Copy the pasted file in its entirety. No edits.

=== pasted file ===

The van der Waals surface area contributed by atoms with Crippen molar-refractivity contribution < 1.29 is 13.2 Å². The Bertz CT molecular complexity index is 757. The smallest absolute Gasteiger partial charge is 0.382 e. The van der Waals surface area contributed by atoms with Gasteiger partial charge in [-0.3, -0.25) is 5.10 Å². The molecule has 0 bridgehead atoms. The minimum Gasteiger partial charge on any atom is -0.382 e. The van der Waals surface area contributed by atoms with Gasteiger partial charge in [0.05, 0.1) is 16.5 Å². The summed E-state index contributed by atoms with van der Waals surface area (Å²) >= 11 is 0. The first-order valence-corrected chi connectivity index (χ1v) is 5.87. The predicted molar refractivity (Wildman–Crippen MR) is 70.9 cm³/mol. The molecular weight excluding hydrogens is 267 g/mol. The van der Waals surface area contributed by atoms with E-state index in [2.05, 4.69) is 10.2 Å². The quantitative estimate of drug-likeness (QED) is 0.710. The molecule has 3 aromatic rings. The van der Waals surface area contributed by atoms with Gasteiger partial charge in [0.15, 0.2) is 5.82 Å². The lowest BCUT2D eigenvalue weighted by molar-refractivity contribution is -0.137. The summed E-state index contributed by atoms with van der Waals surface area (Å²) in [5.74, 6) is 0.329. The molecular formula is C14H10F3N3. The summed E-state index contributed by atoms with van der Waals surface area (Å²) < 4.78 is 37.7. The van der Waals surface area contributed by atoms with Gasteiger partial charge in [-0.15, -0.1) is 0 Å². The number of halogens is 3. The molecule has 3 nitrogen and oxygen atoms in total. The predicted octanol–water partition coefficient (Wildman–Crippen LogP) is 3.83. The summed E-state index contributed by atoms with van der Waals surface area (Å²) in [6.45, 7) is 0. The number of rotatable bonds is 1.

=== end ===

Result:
The van der Waals surface area contributed by atoms with Crippen molar-refractivity contribution < 1.29 is 13.2 Å². The Bertz CT molecular complexity index is 757. The smallest absolute Gasteiger partial charge is 0.382 e. The van der Waals surface area contributed by atoms with Gasteiger partial charge in [-0.3, -0.25) is 5.10 Å². The molecule has 0 bridgehead atoms. The minimum Gasteiger partial charge on any atom is -0.382 e. The van der Waals surface area contributed by atoms with Gasteiger partial charge in [0.05, 0.1) is 16.5 Å². The summed E-state index contributed by atoms with van der Waals surface area (Å²) >= 11 is 0. The first-order valence-corrected chi connectivity index (χ1v) is 5.87. The predicted molar refractivity (Wildman–Crippen MR) is 70.9 cm³/mol. The molecular weight excluding hydrogens is 267 g/mol. The van der Waals surface area contributed by atoms with E-state index in [2.05, 4.69) is 10.2 Å². The quantitative estimate of drug-likeness (QED) is 0.710. The molecule has 3 aromatic rings. The van der Waals surface area contributed by atoms with Gasteiger partial charge in [0.15, 0.2) is 5.82 Å². The lowest BCUT2D eigenvalue weighted by molar-refractivity contribution is -0.137. The summed E-state index contributed by atoms with van der Waals surface area (Å²) in [5.74, 6) is 0.329. The molecular formula is C14H10F3N3. The summed E-state index contributed by atoms with van der Waals surface area (Å²) < 4.78 is 37.7. The van der Waals surface area contributed by atoms with Gasteiger partial charge in [-0.15, -0.1) is 0 Å². The number of halogens is 3. The molecule has 3 nitrogen and oxygen atoms in total. The predicted octanol–water partition coefficient (Wildman–Crippen LogP) is 3.83. The summed E-state index contributed by atoms with van der Waals surface area (Å²) in [6.45, 7) is 0. The number of rotatable bonds is 1.